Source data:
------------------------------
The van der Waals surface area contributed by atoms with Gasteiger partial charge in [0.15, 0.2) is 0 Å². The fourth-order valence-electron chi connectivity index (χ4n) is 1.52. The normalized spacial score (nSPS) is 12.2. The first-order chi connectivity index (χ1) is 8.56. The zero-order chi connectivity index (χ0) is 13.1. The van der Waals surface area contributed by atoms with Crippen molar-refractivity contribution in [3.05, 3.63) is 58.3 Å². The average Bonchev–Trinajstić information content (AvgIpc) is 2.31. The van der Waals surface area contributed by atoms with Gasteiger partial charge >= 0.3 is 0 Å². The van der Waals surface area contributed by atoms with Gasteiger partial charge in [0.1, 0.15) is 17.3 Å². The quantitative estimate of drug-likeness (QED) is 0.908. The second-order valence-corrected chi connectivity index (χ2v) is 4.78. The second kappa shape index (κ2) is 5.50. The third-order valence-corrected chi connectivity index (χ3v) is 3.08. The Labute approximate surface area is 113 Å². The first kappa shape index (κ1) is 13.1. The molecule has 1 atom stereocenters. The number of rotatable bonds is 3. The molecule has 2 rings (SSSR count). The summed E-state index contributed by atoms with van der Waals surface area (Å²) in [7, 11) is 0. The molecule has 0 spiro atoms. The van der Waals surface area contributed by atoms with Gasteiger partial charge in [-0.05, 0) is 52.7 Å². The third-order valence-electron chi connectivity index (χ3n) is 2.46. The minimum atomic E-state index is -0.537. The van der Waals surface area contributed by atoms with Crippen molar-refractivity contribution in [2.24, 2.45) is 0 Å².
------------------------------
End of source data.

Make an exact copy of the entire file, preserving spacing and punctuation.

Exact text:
The van der Waals surface area contributed by atoms with Gasteiger partial charge in [0.15, 0.2) is 0 Å². The fourth-order valence-electron chi connectivity index (χ4n) is 1.52. The normalized spacial score (nSPS) is 12.2. The first-order chi connectivity index (χ1) is 8.56. The zero-order chi connectivity index (χ0) is 13.1. The van der Waals surface area contributed by atoms with Crippen molar-refractivity contribution in [3.05, 3.63) is 58.3 Å². The average Bonchev–Trinajstić information content (AvgIpc) is 2.31. The van der Waals surface area contributed by atoms with Gasteiger partial charge >= 0.3 is 0 Å². The van der Waals surface area contributed by atoms with Gasteiger partial charge in [0.1, 0.15) is 17.3 Å². The quantitative estimate of drug-likeness (QED) is 0.908. The second-order valence-corrected chi connectivity index (χ2v) is 4.78. The second kappa shape index (κ2) is 5.50. The third-order valence-corrected chi connectivity index (χ3v) is 3.08. The Labute approximate surface area is 113 Å². The first kappa shape index (κ1) is 13.1. The molecule has 1 atom stereocenters. The number of rotatable bonds is 3. The molecule has 2 rings (SSSR count). The summed E-state index contributed by atoms with van der Waals surface area (Å²) in [7, 11) is 0. The molecule has 0 spiro atoms. The van der Waals surface area contributed by atoms with Gasteiger partial charge in [-0.05, 0) is 52.7 Å². The third-order valence-electron chi connectivity index (χ3n) is 2.46. The minimum atomic E-state index is -0.537. The van der Waals surface area contributed by atoms with Crippen molar-refractivity contribution in [2.24, 2.45) is 0 Å².